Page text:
Wednesday, February 8, 2012

Nixon's Civil Rights 8

For my write-up today on Dean Kotlowski's Nixon's Civil Rights, I'll use as my starting-point what Kotlowski says on pages 75-76:

"While many observers cheered the vice president as the administration's resident civil rights advocate, Nixon had not earned a standing ovation. Without doubt, his support for voting rights laws and his opposition to poll taxes and the jury trial amendment stemmed from principle. At the same time, Nixon had acceded to a watered-down act in 1957. In 1960 he probably should have backed Hesburgh's voting registrars scheme, which presaged the effective Voting Rights Act of 1965. The political motive behind Nixon's advocacy cut two ways. So long as the vice president sought African American votes, civil rights leaders could count him among their friends. As Nixon looked to southern whites for support, his commitment to voting rights slackened, at least on the surface."

There are a lot of issues here, and they spill into other issues. What I read today was the last page of the chapter about Nixon and fair housing, and some of the chapter on Nixon and voting rights. A theme that has showed up repeatedly in this book so far is that Nixon supported civil rights in his actions, and yet his rhetoric was often less progressive, and at times he tried to appease the South. Was this good or bad? On the one hand, this strategy made the South less bellicose and resistant to Nixon's attempts at reform. On the other hand, it could shut down discussion on certain issues (such as integration) as well as lead Nixon to slacken in his support of civil rights, on occasion.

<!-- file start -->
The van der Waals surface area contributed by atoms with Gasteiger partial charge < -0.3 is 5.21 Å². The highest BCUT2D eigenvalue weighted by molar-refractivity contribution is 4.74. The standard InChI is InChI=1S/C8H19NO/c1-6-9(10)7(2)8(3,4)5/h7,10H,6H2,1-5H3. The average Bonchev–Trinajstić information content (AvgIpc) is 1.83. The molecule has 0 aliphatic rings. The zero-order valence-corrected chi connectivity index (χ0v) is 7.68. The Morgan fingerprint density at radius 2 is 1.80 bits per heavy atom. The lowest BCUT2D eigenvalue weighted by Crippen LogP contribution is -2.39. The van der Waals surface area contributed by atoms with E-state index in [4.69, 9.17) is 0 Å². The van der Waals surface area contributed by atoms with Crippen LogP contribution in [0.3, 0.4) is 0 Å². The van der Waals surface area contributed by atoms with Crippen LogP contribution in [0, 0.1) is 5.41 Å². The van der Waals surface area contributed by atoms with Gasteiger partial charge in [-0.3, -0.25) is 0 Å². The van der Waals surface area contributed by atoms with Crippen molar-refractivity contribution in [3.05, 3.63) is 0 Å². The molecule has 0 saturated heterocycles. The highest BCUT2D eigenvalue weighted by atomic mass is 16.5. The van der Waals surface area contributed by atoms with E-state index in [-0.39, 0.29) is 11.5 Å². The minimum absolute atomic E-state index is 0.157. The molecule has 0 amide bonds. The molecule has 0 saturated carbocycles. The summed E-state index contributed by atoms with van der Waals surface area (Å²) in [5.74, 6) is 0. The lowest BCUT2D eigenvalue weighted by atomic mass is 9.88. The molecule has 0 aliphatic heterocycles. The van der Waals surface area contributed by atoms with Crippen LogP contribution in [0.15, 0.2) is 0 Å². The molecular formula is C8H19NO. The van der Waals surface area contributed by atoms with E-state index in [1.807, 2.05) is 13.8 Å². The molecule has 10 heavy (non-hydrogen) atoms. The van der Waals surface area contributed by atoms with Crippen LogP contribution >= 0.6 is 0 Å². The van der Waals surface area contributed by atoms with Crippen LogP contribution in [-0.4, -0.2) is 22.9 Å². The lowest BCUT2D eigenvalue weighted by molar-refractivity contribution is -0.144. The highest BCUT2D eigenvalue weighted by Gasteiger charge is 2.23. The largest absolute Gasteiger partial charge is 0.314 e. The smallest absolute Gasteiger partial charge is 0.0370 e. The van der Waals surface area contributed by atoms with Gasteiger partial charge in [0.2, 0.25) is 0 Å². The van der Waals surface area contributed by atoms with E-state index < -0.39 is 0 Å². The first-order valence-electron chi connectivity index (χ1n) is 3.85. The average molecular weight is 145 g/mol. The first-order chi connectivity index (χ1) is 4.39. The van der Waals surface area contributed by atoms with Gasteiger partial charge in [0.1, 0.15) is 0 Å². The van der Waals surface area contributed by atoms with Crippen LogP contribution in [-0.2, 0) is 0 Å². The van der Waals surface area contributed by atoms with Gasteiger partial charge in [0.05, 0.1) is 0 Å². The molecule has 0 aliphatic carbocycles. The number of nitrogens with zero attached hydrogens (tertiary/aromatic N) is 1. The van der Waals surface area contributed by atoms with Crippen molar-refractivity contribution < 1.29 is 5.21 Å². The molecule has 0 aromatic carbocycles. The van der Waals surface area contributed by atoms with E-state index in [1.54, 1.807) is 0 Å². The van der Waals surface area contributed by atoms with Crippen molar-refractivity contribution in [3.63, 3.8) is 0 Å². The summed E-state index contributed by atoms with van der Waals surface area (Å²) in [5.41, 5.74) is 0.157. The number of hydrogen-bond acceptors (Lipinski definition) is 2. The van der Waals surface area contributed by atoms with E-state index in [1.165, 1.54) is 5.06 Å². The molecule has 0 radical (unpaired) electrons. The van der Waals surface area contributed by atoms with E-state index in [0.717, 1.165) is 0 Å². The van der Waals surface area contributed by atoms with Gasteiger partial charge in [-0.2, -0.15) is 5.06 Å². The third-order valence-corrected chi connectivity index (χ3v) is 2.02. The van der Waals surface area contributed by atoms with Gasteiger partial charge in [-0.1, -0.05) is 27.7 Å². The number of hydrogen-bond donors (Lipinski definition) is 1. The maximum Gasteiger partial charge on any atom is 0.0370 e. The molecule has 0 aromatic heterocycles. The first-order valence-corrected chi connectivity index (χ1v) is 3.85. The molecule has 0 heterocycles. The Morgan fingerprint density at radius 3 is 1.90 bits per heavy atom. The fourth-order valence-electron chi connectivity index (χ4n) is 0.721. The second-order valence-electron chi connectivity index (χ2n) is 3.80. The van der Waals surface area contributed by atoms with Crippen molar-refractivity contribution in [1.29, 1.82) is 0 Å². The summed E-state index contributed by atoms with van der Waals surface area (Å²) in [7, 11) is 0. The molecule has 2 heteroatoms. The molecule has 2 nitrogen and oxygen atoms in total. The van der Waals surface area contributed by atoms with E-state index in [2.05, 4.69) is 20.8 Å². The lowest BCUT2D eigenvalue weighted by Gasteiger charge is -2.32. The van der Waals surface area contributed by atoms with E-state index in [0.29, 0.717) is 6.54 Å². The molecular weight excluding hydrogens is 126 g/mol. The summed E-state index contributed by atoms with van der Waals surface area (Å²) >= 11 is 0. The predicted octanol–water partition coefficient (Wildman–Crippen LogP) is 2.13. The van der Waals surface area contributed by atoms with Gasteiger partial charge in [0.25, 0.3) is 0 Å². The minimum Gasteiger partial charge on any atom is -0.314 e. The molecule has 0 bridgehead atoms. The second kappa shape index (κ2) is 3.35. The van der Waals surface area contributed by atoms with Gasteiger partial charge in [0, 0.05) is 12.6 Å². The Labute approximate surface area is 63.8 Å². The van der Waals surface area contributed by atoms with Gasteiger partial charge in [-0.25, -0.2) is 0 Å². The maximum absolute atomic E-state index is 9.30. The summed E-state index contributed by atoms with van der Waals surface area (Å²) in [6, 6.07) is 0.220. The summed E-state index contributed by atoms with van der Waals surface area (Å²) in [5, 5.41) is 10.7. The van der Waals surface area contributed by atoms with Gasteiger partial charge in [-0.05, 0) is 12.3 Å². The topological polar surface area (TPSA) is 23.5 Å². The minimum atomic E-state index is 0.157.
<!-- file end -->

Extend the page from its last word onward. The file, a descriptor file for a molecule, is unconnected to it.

There are two more points that I want to make. First, Kotlowski says that Nixon supported voting rights for African-Americans because he hoped that their grievances could be addressed through democratic institutions, not on the streets. I guess that his sensitivity to law and order (well, law and order to a certain extent) solidified his progressive stance on African-Americans having the right to vote, without such hassles as literacy tests. Second, I found it interesting what Kotlowski said conservative Southern politicians argued against the Voting Rights Act. Many of them claimed that it was unfair because it specifically targeted the South, when there were unfair voting practices throughout the country. Some wanted to apply it nationwide.

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